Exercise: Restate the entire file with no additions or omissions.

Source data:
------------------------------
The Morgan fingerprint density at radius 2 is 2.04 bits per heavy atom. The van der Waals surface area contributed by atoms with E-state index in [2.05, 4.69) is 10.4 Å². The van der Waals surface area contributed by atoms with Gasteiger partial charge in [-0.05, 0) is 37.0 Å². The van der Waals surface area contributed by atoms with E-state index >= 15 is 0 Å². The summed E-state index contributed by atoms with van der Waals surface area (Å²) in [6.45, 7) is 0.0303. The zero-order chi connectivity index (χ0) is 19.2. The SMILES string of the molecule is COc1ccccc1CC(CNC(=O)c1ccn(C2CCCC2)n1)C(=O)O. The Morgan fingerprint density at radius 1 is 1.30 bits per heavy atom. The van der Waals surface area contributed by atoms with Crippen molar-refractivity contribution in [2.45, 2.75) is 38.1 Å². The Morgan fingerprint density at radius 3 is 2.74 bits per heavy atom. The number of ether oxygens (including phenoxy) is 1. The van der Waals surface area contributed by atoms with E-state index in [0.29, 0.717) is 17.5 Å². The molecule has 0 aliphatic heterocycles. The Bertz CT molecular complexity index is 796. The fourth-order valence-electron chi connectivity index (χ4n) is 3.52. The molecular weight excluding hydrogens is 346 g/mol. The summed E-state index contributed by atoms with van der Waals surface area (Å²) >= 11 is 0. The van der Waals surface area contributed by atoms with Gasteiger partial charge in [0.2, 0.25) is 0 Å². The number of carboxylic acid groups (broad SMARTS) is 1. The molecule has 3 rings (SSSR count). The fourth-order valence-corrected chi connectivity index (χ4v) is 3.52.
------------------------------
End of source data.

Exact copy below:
The Morgan fingerprint density at radius 2 is 2.04 bits per heavy atom. The van der Waals surface area contributed by atoms with E-state index in [2.05, 4.69) is 10.4 Å². The van der Waals surface area contributed by atoms with Gasteiger partial charge in [-0.05, 0) is 37.0 Å². The van der Waals surface area contributed by atoms with E-state index >= 15 is 0 Å². The summed E-state index contributed by atoms with van der Waals surface area (Å²) in [6.45, 7) is 0.0303. The zero-order chi connectivity index (χ0) is 19.2. The SMILES string of the molecule is COc1ccccc1CC(CNC(=O)c1ccn(C2CCCC2)n1)C(=O)O. The Morgan fingerprint density at radius 1 is 1.30 bits per heavy atom. The van der Waals surface area contributed by atoms with Crippen molar-refractivity contribution in [2.45, 2.75) is 38.1 Å². The Morgan fingerprint density at radius 3 is 2.74 bits per heavy atom. The number of ether oxygens (including phenoxy) is 1. The van der Waals surface area contributed by atoms with E-state index in [0.29, 0.717) is 17.5 Å². The molecule has 0 aliphatic heterocycles. The Bertz CT molecular complexity index is 796. The fourth-order valence-electron chi connectivity index (χ4n) is 3.52. The molecular weight excluding hydrogens is 346 g/mol. The summed E-state index contributed by atoms with van der Waals surface area (Å²) >= 11 is 0. The van der Waals surface area contributed by atoms with Gasteiger partial charge in [0.2, 0.25) is 0 Å². The number of carboxylic acid groups (broad SMARTS) is 1. The molecule has 3 rings (SSSR count). The fourth-order valence-corrected chi connectivity index (χ4v) is 3.52.